Oil prices jump as US crude inventories reportedly rise by less than expected

Energy

A woman wearing face mask walks on the ocean front while Oil tankers are seen anchored off the coast of Long Beach, California, after sunset on April 25, 2020.

Apu Gomes | AFP | Getty Images

Oil prices jumped in the afternoon of Asian trading hours on Wednesday following a report that showed a smaller than expected crude inventory build stateside.

West Texas Intermediate for June delivery surged 14.1% to $14.08 per barrel. International benchmark Brent crude futures also added 4.15% to $21.31 per barrel.

The moves came after data from the American Petroleum Institute showed Tuesday that U.S. crude inventories jumped by 10 million barrels in the week to April 24  — to 510 million barrels, according to Reuters. That was lower than analysts’ expectations of a build of 10.6 million barrels, Reuters reported.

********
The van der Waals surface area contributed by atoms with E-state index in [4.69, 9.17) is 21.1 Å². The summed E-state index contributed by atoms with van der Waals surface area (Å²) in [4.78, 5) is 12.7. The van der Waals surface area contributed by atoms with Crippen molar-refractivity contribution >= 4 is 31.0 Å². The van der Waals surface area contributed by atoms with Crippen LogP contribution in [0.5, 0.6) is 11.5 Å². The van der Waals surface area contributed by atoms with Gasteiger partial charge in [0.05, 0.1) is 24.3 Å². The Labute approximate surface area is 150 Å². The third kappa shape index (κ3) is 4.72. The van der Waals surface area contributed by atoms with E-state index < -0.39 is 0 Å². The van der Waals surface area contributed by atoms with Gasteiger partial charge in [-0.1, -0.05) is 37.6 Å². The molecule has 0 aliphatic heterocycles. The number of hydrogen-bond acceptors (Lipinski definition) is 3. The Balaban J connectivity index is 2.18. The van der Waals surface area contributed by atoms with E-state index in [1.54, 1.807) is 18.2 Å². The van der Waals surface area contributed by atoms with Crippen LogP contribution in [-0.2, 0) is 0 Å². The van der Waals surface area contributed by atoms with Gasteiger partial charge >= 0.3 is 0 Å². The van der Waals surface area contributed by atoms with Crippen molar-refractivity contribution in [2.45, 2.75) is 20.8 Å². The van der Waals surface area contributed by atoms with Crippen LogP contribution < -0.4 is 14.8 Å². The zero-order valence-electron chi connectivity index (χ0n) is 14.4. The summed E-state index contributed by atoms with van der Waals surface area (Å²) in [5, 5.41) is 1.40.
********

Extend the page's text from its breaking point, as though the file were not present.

Still, in a note dated April 28, Moody’s Investors Service said it was reducing its near-term oil price assumptions for WTI as well as Brent.

“Exceptionally weak short-term prices will persist until production drops enough to ease the strain on storage facilities already operating at or close to full capacity,” said Elena Nadtotchi, vice president and senior credit officer at Moody’s. “Significant supply adjustments in due course should help to balance the market later in 2020, but the pace of the market’s rebalancing and rising oil prices will depend on demand recovery.”

Moody’s price prediction for WTI is currently $30 per barrel this year, and $40 next year. For Brent, it sees prices averaging $35 per barrel in 2020 and $45 in 2021.

Oil prices swayed wildly on Tuesday between gains and losses as investors continue to keep an eye on depleting crude storage space amid a dearth in demand. The coronavirus pandemic, which has forced countries around the world to shut down their economies temporarily as people are told to stay home, has also effectively frozen major economies globally.

WTI for June delivery fell 4 cents, or 3.4%, to settle at $12.34 per barrel on Tuesday. International benchmark Brent crude, on the other hand, gained 47 cents, or 2.35%, to settle at $20.46.

— CNBC’s Pippa Stevens and Sam Meredith contributed to this report.

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